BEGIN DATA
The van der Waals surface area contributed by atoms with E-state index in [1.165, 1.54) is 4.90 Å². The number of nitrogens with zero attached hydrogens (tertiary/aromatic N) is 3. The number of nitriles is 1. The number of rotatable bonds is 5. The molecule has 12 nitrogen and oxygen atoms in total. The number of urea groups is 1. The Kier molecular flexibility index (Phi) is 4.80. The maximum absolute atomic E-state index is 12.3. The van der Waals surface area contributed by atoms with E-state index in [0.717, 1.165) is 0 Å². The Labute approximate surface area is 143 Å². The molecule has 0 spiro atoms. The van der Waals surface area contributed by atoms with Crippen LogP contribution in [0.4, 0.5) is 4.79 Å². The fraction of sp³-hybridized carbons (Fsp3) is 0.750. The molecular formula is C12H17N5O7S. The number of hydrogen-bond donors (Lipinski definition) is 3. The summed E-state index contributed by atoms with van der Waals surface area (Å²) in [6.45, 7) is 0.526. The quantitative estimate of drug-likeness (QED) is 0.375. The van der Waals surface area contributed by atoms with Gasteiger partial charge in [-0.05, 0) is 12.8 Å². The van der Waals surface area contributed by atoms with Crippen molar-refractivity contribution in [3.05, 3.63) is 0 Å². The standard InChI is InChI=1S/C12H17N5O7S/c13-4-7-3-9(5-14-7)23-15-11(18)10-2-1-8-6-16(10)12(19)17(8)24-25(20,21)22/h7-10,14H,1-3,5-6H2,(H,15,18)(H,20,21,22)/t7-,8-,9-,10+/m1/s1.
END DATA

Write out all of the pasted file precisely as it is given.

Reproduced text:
The van der Waals surface area contributed by atoms with E-state index in [1.165, 1.54) is 4.90 Å². The number of nitrogens with zero attached hydrogens (tertiary/aromatic N) is 3. The number of nitriles is 1. The number of rotatable bonds is 5. The molecule has 12 nitrogen and oxygen atoms in total. The number of urea groups is 1. The Kier molecular flexibility index (Phi) is 4.80. The maximum absolute atomic E-state index is 12.3. The van der Waals surface area contributed by atoms with E-state index in [0.717, 1.165) is 0 Å². The Labute approximate surface area is 143 Å². The molecule has 0 spiro atoms. The van der Waals surface area contributed by atoms with Crippen LogP contribution in [0.4, 0.5) is 4.79 Å². The fraction of sp³-hybridized carbons (Fsp3) is 0.750. The molecular formula is C12H17N5O7S. The number of hydrogen-bond donors (Lipinski definition) is 3. The summed E-state index contributed by atoms with van der Waals surface area (Å²) in [6.45, 7) is 0.526. The quantitative estimate of drug-likeness (QED) is 0.375. The van der Waals surface area contributed by atoms with Gasteiger partial charge in [-0.05, 0) is 12.8 Å². The van der Waals surface area contributed by atoms with Crippen molar-refractivity contribution in [3.05, 3.63) is 0 Å². The standard InChI is InChI=1S/C12H17N5O7S/c13-4-7-3-9(5-14-7)23-15-11(18)10-2-1-8-6-16(10)12(19)17(8)24-25(20,21)22/h7-10,14H,1-3,5-6H2,(H,15,18)(H,20,21,22)/t7-,8-,9-,10+/m1/s1.